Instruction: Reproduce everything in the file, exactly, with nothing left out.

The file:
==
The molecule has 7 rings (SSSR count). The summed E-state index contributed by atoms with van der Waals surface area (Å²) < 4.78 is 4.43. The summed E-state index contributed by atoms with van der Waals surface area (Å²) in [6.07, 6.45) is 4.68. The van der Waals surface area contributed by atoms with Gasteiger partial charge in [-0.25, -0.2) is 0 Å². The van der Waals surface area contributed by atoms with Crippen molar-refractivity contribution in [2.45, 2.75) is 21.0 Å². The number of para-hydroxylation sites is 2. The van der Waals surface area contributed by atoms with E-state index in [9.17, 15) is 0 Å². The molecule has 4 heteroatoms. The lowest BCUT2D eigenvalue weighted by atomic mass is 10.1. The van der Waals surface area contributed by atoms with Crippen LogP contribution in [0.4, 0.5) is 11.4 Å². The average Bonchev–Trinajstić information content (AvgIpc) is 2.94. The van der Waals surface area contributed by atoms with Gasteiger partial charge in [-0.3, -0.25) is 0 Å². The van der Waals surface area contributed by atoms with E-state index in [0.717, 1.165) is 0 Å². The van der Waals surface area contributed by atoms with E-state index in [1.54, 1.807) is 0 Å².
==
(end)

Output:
The molecule has 7 rings (SSSR count). The summed E-state index contributed by atoms with van der Waals surface area (Å²) < 4.78 is 4.43. The summed E-state index contributed by atoms with van der Waals surface area (Å²) in [6.07, 6.45) is 4.68. The van der Waals surface area contributed by atoms with Gasteiger partial charge in [-0.25, -0.2) is 0 Å². The van der Waals surface area contributed by atoms with Crippen molar-refractivity contribution in [2.45, 2.75) is 21.0 Å². The number of para-hydroxylation sites is 2. The van der Waals surface area contributed by atoms with E-state index in [9.17, 15) is 0 Å². The molecule has 4 heteroatoms. The lowest BCUT2D eigenvalue weighted by atomic mass is 10.1. The van der Waals surface area contributed by atoms with Crippen LogP contribution in [0.4, 0.5) is 11.4 Å². The average Bonchev–Trinajstić information content (AvgIpc) is 2.94. The van der Waals surface area contributed by atoms with Gasteiger partial charge in [-0.3, -0.25) is 0 Å². The van der Waals surface area contributed by atoms with E-state index in [0.717, 1.165) is 0 Å². The van der Waals surface area contributed by atoms with E-state index in [1.54, 1.807) is 0 Å².